The United Nations estimates hundreds of billions of dollars are needed each year to help developing countries tackle global warming. Yet wealthy governments have fallen short on a promise to mobilise US$100 billion annually for that purpose from 2020.
Senior German officials said on Thursday they believed the target would be met this year, with confirmation expected before the COP28 UN climate summit in Dubai, which starts on Nov. 30.
US pledge awaited
Climate justice groups expressed disappointment that wealthy governments - 25 of which promised a combined US$9.3 billion to the GCF for the 2024-2027 period led by Germany, Britain, France and Japan - had pledged less than in two earlier rounds.
About 45 rich nations committed US$10.3 billion in an initial pledging drive for the GCF in 2014 - and 32 countries gave US$10 billion for its first replenishment in 2019, although the United States has yet to deliver US$1 billion of its original 2014 promise of US$3 billion by former President Barack Obama.
“Despite the small increases announced by many countries pledging finance today, the overall amount pledged to the GCF is nowhere near commensurate with the urgency this crisis and climate justice demands,” said Erika Lennon, senior attorney with the Center for International Environmental Law.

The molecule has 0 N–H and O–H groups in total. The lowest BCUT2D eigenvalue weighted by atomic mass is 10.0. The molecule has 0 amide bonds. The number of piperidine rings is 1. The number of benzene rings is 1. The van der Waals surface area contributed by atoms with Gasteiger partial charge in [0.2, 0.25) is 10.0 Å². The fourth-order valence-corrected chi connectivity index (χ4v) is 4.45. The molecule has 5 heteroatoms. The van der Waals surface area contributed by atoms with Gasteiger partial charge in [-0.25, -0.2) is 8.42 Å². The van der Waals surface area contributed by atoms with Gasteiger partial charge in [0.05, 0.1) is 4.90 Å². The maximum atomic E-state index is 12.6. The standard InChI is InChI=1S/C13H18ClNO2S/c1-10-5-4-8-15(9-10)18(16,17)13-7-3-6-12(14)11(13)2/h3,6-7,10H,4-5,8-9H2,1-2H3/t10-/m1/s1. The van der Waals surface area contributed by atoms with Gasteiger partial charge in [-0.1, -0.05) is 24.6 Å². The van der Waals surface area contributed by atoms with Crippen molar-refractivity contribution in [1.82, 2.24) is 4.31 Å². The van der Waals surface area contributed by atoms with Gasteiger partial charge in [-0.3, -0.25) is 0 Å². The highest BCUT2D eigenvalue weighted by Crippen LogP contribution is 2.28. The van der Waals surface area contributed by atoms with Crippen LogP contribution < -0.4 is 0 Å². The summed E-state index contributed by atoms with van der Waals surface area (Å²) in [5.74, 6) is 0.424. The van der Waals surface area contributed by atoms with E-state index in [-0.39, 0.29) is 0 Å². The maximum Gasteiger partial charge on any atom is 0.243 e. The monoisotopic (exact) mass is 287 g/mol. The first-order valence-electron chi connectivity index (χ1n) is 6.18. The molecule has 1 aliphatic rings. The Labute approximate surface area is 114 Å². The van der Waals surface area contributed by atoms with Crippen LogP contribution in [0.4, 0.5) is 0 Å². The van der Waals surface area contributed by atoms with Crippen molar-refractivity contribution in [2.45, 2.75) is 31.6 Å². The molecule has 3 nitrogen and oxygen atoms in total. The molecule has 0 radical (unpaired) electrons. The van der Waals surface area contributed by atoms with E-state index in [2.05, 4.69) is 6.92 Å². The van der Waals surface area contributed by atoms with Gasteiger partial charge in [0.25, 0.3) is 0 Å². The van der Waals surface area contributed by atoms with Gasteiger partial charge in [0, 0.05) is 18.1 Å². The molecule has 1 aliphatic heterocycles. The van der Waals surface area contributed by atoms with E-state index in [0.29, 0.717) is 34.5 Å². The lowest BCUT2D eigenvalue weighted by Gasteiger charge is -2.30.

Duarte told a news conference that several more countries - the United States, Italy, Sweden, Switzerland and Australia - were still going through domestic budget processes and the GCF was “very confident” they would make contributions in the run-up to COP28, which would take the total above the 2019 pledges.
Australia’s Labor-led government said it would make a “modest pledge” this year, marking a return to the GCF after a former right-wing government stepped back from funding in 2019.
The US has struggled to get Congress to approve large international climate finance allocations and said on Thursday it was “still working on our announcement” on a new GCF pledge.
President Joe Biden this year delivered US$1 billion of the initial US pledge, on top of US$1 billion under Obama, but the shortfall in US funding has been a political sore-point. Former President Donald Trump opposed GCF funding.